Category Archives: Coding

Configuring GD and Freetype on WordPress Docker Image

This applies to official WordPress image but can be used with PHP image also.

Create Dockerfile with following contents:

Build your image

Or you can use my image here.


Using WordPress and MySQL Docker Containers

I am just starting out on Docker and so far it’s been fun. Here I am going to show how I used Docker WordPress and MySQL containers.

Before I delve into the details, I want to tell you that I am going to be working on Windows using SSH on Docker VM. If you want to know how to do that see this post here.

So let’s start. Open SSH console. We are going to set up MySQL first.

On your landing directory, create a folder for MySQL. I am going to call it “mysql”

Change directory to the newly created folder

We are going to use official Docker MySQL image located here. Version: 5.7

Here’s the run command I am going to use. This will map port 3306 on the container to the VM thereby allowing me to access this MySQL instance using VM’s IP address and port 3306

But for ease of use I like to put the run command inside a Shell script I name as “”.

Create “” with following contents.

Make the script executable

Then, run the script.

Of course, I had already done this before therefore you see “Already exists” messages. If you are doing this for the first time, image should get downloaded which could take 2-3 minutes depending on your internet connection.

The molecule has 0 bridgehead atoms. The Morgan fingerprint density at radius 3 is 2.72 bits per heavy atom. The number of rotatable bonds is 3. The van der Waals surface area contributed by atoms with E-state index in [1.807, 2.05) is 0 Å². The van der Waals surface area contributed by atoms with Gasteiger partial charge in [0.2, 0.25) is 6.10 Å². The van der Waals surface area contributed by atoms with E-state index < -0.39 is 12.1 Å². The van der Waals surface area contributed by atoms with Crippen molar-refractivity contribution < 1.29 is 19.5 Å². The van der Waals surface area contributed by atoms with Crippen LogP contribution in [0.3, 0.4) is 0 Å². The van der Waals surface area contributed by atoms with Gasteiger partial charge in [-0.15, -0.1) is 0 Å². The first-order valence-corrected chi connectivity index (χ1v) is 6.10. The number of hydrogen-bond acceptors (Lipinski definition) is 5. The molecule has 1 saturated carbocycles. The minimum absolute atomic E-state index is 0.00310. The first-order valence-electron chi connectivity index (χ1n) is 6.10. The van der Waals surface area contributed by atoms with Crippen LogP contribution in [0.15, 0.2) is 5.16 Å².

Now I can test this MySQL instance using any Windows DB Client. Use following settings with obviously the password you set. Note, I am using “root” as login. This is only for demonstration. Obviously, you will disable it in production.


Once configured, you should be able to connect to the MySQL instance.


So far so good, let’s set up WordPress now.

Like MySQL, we are going to use official WordPress image from here.

But first, let’s create folder for wordpress. I am going to call it, simply “wordpress”

Change directory…


Here, we are linking previously created MyMySQL container with this going to be  created MyWordpress container. Also, we are going to map port 80 of the container to port 80 of the VM.

Execute script

Fire up a browser on your Windows machine and go to “” and you should see WordPress Installation page!


Configuring Docker SSH on Bitvise on Windows

Docker on Windows has a lot to be desired. One thing I found uncomfortable to use is the Docker Shell on Windows. As of version 1.11.2, Docker uses MINGW64 extension to provide the UNIX Shell on Windows and even then it operates on the host, i.e. the Windows machine. If you know the current architecture, Docker runs on a Linux VM on top of Windows host. Therefore, what gets typed on Docker console is eventually passed to the VM. Through wonderful Docker documentation I figured I could actually SSH directly into the VM itself, and it’s very easy.

Docker Console on Windows
Docker Console on Windows

For my SSH I use Bitvise SSH client but these steps should apply to any other client such as Putty. Docker provides SSH private key which could be used by any client.